So maybe we still need roads where we are going, but the creators of Back to the Future II (1989) were not entirely off base when they presented their version of 2015, a future set 30 years after the original 1985 film starring Michael J. Fox. While lists of various sizes can be found celebrating the fortunate and unfortunate predictions of this movie, the following are the three best examples (in this author’s opinion) from Back to the Future II of tech fortune-telling at its finest.
1. Controller-Free Video Games
While video games which require a person to “use their hands” have not quite been universally relegated to the category of “baby’s toy,” the existence of hands-free video games is now a reality. In 2010, the primary example of this was Microsoft’s X-Box Kinect. Further innovations in hands-free gaming include former Valve engineer Ben Krasnow’s posture-based game controller and tongue-controlled mouse prototypes. Just imagine the applications for these products, including making gaming more-accessible for the physically disabled!
Posture-Based Game Controller
2. Motion Pictures in 3D
In addition to the bonus “prediction” of Hollywood’s continued obsession with sequels (and the irony of this prediction being made IN a sequel), suggesting 3D movies would be a big thing in 2015 was right on the money. However, many people mistakenly think going to the movie theater and paying extra to watch a 3D movie with special glasses is a relatively new phenomenon. It is not. John Hayes, editor of Widescreen Movies Magazine, gives a brief history of 3d movies in his article, “You See Them with Glasses!”. In his article, Hayes gives the birth year of 3D projection as 1856. Thankfully, we can also discard the notion of a Jaws 19 sequel, as the last movie in this unfortunate franchise, Jaws: The Revenge, was released in 1987.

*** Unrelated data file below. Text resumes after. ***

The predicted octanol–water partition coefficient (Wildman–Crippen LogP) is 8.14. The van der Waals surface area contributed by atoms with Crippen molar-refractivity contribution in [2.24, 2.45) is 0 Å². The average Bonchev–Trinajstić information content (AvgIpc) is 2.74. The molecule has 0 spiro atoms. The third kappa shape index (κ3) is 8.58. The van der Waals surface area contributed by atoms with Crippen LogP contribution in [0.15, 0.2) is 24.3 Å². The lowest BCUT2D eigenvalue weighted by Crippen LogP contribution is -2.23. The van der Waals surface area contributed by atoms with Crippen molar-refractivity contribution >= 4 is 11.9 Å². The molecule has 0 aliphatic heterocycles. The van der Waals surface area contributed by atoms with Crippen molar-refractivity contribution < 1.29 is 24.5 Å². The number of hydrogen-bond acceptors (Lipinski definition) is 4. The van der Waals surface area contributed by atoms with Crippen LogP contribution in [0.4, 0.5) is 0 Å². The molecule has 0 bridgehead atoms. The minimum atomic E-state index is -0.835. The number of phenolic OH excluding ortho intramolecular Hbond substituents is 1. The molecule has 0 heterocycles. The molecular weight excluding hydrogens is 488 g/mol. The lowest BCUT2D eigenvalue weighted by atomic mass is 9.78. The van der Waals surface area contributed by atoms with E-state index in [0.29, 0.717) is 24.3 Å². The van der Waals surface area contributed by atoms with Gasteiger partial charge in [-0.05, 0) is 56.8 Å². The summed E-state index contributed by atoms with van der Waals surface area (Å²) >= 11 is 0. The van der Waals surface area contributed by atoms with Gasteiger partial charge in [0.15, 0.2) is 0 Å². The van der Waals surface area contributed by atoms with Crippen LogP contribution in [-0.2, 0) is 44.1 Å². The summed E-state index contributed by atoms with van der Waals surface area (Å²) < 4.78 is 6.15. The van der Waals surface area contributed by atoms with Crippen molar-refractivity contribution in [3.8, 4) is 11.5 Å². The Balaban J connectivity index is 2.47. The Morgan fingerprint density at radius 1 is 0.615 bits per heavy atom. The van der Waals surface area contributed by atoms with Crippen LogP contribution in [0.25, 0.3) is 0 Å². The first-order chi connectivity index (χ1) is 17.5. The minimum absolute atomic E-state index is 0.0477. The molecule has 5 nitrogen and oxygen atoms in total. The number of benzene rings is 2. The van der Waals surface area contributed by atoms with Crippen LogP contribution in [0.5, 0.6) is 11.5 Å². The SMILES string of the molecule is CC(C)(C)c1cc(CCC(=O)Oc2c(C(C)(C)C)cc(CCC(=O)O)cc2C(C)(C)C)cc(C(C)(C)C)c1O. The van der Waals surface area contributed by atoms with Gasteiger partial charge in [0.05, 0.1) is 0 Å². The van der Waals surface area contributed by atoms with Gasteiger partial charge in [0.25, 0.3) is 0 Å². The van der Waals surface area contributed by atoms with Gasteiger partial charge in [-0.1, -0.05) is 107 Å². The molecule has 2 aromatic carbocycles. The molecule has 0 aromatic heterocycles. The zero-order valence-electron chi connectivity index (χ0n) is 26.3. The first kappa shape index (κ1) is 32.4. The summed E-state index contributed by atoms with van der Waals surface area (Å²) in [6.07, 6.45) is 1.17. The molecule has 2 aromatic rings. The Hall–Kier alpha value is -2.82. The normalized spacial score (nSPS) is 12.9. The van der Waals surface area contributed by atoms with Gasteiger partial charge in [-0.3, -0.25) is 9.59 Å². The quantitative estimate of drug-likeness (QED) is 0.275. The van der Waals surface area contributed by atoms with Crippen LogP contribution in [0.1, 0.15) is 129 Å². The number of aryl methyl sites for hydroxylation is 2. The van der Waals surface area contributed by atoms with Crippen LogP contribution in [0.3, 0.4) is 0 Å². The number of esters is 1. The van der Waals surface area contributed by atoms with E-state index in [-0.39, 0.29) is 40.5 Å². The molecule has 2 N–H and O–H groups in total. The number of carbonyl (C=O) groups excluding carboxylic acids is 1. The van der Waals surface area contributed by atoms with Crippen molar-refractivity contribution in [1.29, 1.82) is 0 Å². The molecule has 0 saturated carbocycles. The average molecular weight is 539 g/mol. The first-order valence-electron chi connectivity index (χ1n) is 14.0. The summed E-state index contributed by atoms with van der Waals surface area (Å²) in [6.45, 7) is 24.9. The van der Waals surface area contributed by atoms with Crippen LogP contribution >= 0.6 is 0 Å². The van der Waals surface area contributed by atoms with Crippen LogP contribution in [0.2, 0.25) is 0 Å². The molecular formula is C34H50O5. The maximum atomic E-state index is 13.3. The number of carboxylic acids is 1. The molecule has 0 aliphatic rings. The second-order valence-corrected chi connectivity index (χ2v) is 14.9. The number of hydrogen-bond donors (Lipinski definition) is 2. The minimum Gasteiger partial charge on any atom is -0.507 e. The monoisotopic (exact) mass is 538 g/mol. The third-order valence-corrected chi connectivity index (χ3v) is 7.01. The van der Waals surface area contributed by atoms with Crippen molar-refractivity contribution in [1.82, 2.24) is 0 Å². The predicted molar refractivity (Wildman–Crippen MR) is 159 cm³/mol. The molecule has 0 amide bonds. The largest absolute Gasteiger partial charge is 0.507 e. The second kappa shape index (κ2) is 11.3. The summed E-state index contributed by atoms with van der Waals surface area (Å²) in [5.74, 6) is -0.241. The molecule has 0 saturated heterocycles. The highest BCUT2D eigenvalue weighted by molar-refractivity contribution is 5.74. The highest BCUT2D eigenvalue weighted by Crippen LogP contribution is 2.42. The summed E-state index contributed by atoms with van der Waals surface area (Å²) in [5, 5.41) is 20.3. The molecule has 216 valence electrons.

3. Flat-Panel Screens
The appearance of flat viewing screens for everything from televisions on the wall to handheld electronic devices was an impressively uncanny prediction. The television in our house in 1985 was a bulky console with a dozen stainless steel buttons and an oak finish. Personal computers such as the Commodore 64 were considered a luxury by many, and handheld computers would definitely have been deemed science fiction at this point. Predicting a future populated with wall-mounted televisions in 16×9 widescreen format, not to mention handheld computers, was a stroke of genius.
The movie Back to the Future II gave viewers a very detailed representation of what 2015 might look like. While the movie included a multitude of predictions about the future (some uncannily accurate, others not so much), the availability of controller-free video games, 3D motion pictures, and flat-panel television and computer screens were three technological predictions which came to fruition in the 30 years following the movie’s original 1985 setting. There are many more interesting glimpses of 2015 in this movie, which we invite you to share with us in the comments below.